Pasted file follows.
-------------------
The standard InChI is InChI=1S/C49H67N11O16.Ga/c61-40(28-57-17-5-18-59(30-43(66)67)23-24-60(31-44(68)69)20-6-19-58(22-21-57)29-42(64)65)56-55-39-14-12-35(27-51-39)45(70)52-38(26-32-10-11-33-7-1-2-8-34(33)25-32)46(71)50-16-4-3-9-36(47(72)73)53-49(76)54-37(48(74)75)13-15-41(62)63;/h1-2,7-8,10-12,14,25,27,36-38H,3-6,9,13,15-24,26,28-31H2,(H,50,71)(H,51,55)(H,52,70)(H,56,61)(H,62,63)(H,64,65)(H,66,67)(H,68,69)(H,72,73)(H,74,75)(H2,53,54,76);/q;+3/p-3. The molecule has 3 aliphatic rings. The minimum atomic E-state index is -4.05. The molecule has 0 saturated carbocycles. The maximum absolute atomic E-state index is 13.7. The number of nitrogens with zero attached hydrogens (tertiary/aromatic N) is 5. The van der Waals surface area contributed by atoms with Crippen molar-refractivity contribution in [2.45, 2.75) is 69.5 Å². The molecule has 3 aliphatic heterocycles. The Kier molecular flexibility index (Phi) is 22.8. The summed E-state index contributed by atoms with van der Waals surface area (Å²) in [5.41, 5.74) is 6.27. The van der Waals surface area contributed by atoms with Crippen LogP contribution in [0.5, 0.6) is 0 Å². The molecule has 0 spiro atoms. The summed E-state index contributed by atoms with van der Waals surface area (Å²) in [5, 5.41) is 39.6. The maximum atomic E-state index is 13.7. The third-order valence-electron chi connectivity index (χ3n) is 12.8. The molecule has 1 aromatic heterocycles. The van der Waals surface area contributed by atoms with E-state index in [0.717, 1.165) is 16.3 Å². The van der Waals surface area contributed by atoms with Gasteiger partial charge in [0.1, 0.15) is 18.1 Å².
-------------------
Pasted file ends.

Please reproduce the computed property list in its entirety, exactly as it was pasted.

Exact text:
The standard InChI is InChI=1S/C49H67N11O16.Ga/c61-40(28-57-17-5-18-59(30-43(66)67)23-24-60(31-44(68)69)20-6-19-58(22-21-57)29-42(64)65)56-55-39-14-12-35(27-51-39)45(70)52-38(26-32-10-11-33-7-1-2-8-34(33)25-32)46(71)50-16-4-3-9-36(47(72)73)53-49(76)54-37(48(74)75)13-15-41(62)63;/h1-2,7-8,10-12,14,25,27,36-38H,3-6,9,13,15-24,26,28-31H2,(H,50,71)(H,51,55)(H,52,70)(H,56,61)(H,62,63)(H,64,65)(H,66,67)(H,68,69)(H,72,73)(H,74,75)(H2,53,54,76);/q;+3/p-3. The molecule has 3 aliphatic rings. The minimum atomic E-state index is -4.05. The molecule has 0 saturated carbocycles. The maximum absolute atomic E-state index is 13.7. The number of nitrogens with zero attached hydrogens (tertiary/aromatic N) is 5. The van der Waals surface area contributed by atoms with Crippen molar-refractivity contribution in [2.45, 2.75) is 69.5 Å². The molecule has 3 aliphatic heterocycles. The Kier molecular flexibility index (Phi) is 22.8. The summed E-state index contributed by atoms with van der Waals surface area (Å²) in [5.41, 5.74) is 6.27. The van der Waals surface area contributed by atoms with Crippen LogP contribution in [0.5, 0.6) is 0 Å². The molecule has 0 spiro atoms. The summed E-state index contributed by atoms with van der Waals surface area (Å²) in [5, 5.41) is 39.6. The maximum atomic E-state index is 13.7. The third-order valence-electron chi connectivity index (χ3n) is 12.8. The molecule has 1 aromatic heterocycles. The van der Waals surface area contributed by atoms with E-state index in [0.717, 1.165) is 16.3 Å². The van der Waals surface area contributed by atoms with Gasteiger partial charge in [0.1, 0.15) is 18.1 Å².